Avoid These 2 Huge Tax Mistakes in 2020

This year has been messy enough for almost everyone. Try and not make it harder on yourself by getting on CRA’s naughty list.

| More on:
Double exposure of a businessman and stairs - Business Success Concept

Image source: Getty Images

The year 2020 has been a disaster — so much so that many people don’t feel optimistic about the country opening up or the curve flattening, thinking that the year might still have some nasty surprises in store for the world. With all these issues to deal with, it doesn’t make sense if you create more problems for yourself.

One way you can do that is by not taking CRA’s leniency lightly for this year. The department delayed tax filing and submission deadlines so that people who have been affected by the pandemic will have more time to make arrangements for their taxes. The CRA also provided the CERB program, explicitly directed toward people who lost their livelihood and are unable to start earning again.

Mistake number 1

The tax season has already been delayed. Now, the last date to submit your taxes is September 1st. While that’s still quite far away, it won’t go farther than that. Hopefully, you will have enough funds to cover your tax obligation.

If you don’t, now might be a good time to start looking into your options. It’s not a good idea to raid your safety funds and reserves to pay your taxes, but that might be the only option for some people.

If you have an income source, you might be able to save enough money to cover your tax obligation by aggressively saving for the next two months. The CERB isn’t taxable now, but it will add to your current year’s income, and you will have to pay taxes on in next year.

Mistake number 2

Don’t cheat your way into the CERB program. It’s directed toward specific individuals, and if you don’t qualify, you shouldn’t be applying for CERB. If you didn’t quit your work voluntarily and can’t find work despite trying, you may still qualify for CERB. But be sure to check the basic eligibility requirement.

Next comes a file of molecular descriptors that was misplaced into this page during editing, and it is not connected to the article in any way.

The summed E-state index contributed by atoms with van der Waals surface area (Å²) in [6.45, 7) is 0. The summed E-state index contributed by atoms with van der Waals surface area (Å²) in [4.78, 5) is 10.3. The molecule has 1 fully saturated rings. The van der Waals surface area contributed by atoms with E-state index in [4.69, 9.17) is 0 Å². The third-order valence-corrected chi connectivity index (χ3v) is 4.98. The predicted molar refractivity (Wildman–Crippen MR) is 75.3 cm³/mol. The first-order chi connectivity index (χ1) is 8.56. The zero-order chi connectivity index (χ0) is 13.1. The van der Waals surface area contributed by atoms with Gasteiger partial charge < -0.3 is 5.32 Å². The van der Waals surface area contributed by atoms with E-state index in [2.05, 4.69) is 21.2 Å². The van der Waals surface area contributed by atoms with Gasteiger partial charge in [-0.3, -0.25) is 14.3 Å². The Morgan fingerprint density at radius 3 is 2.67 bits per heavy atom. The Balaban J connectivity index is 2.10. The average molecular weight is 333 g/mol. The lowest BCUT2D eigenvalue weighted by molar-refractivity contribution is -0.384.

You should also keep an eye out for any revisions that the CRA might make in CERB qualification. Because if CRA changes the requirements and you don’t qualify now (even if you did before), any subsequent payments you receive should be sent back.

Mistake number 3: A common mistake

But here’s a far more common error than the CERB: not saving and investing when you had the time and resources. If you keep waiting to earn a “certain amount” before investing, you will lose all the benefits you can get from compounding by starting to invest right now.

If you can invest just $500 a month in a dependable growth stock like Northland Power (TSX:NPI), you could create a small fortune for yourself in a couple of decades. Northland is a green power company that develops, builds, and operates green power infrastructures around the globe. Currently, the company is focused on four major power sources: Thermal, wind, solar, and hydro.

While the company has accumulated an impressive amount of debt (more than its market capitalization), it also possesses a substantial array of assets. It offers monthly dividends of $0.1 per share, which results in a yield of 3.66%. The company has been growing steadily for almost a decade, and its 10-year compound average annual growth rate (CAGR) is about 15.86%.

At this rate, the company can turn your $500 a month investment into a nest egg of well over half a million in 20 years. And that’s if you don’t reinvest the dividends. As a green and clean energy-focused company, it might keep growing for a while yet.

Foolish takeaway

While taxes are a predictable burden, you can mitigate it by using your registered accounts to invest. The RRSP will give you a tax break now, while the TFSA could help you offset your tax burden later, when you are drawing from your savings/investments for your income, as all assets will be tax-free.

This article represents the opinion of the writer, who may disagree with the “official” recommendation position of a Motley Fool premium service or advisor. We’re Motley! Questioning an investing thesis — even one of our own — helps us all think critically about investing and make decisions that help us become smarter, happier, and richer, so we sometimes publish articles that may not be in line with recommendations, rankings or other content.

Fool contributor Adam Othman has no position in any of the stocks mentioned.

More on Dividend Stocks